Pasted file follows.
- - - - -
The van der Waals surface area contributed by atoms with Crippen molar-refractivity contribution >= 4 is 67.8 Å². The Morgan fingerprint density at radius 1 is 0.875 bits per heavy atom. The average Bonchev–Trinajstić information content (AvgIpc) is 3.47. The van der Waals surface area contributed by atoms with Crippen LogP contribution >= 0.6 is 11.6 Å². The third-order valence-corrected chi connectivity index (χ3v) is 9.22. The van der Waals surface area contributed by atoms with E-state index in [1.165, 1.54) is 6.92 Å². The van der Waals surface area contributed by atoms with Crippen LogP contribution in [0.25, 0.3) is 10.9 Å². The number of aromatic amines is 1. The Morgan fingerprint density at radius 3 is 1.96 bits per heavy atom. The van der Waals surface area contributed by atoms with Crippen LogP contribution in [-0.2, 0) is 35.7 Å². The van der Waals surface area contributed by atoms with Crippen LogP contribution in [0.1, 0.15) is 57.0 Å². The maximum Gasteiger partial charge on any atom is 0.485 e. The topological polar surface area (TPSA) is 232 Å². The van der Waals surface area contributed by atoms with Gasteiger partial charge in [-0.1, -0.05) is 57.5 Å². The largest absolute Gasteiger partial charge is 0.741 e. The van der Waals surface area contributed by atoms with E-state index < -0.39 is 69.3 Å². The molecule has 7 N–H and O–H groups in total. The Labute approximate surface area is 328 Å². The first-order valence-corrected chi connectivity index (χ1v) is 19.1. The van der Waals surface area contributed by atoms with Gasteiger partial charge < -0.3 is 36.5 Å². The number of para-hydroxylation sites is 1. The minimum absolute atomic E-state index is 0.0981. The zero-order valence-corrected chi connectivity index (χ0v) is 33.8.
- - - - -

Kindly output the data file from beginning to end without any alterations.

The van der Waals surface area contributed by atoms with Crippen molar-refractivity contribution >= 4 is 67.8 Å². The Morgan fingerprint density at radius 1 is 0.875 bits per heavy atom. The average Bonchev–Trinajstić information content (AvgIpc) is 3.47. The van der Waals surface area contributed by atoms with Crippen LogP contribution >= 0.6 is 11.6 Å². The third-order valence-corrected chi connectivity index (χ3v) is 9.22. The van der Waals surface area contributed by atoms with E-state index in [1.165, 1.54) is 6.92 Å². The van der Waals surface area contributed by atoms with Crippen LogP contribution in [0.25, 0.3) is 10.9 Å². The number of aromatic amines is 1. The Morgan fingerprint density at radius 3 is 1.96 bits per heavy atom. The van der Waals surface area contributed by atoms with Crippen LogP contribution in [-0.2, 0) is 35.7 Å². The van der Waals surface area contributed by atoms with Crippen LogP contribution in [0.1, 0.15) is 57.0 Å². The maximum Gasteiger partial charge on any atom is 0.485 e. The topological polar surface area (TPSA) is 232 Å². The van der Waals surface area contributed by atoms with Gasteiger partial charge in [-0.1, -0.05) is 57.5 Å². The largest absolute Gasteiger partial charge is 0.741 e. The van der Waals surface area contributed by atoms with E-state index < -0.39 is 69.3 Å². The molecule has 7 N–H and O–H groups in total. The Labute approximate surface area is 328 Å². The first-order valence-corrected chi connectivity index (χ1v) is 19.1. The van der Waals surface area contributed by atoms with Gasteiger partial charge < -0.3 is 36.5 Å². The number of para-hydroxylation sites is 1. The minimum absolute atomic E-state index is 0.0981. The zero-order valence-corrected chi connectivity index (χ0v) is 33.8.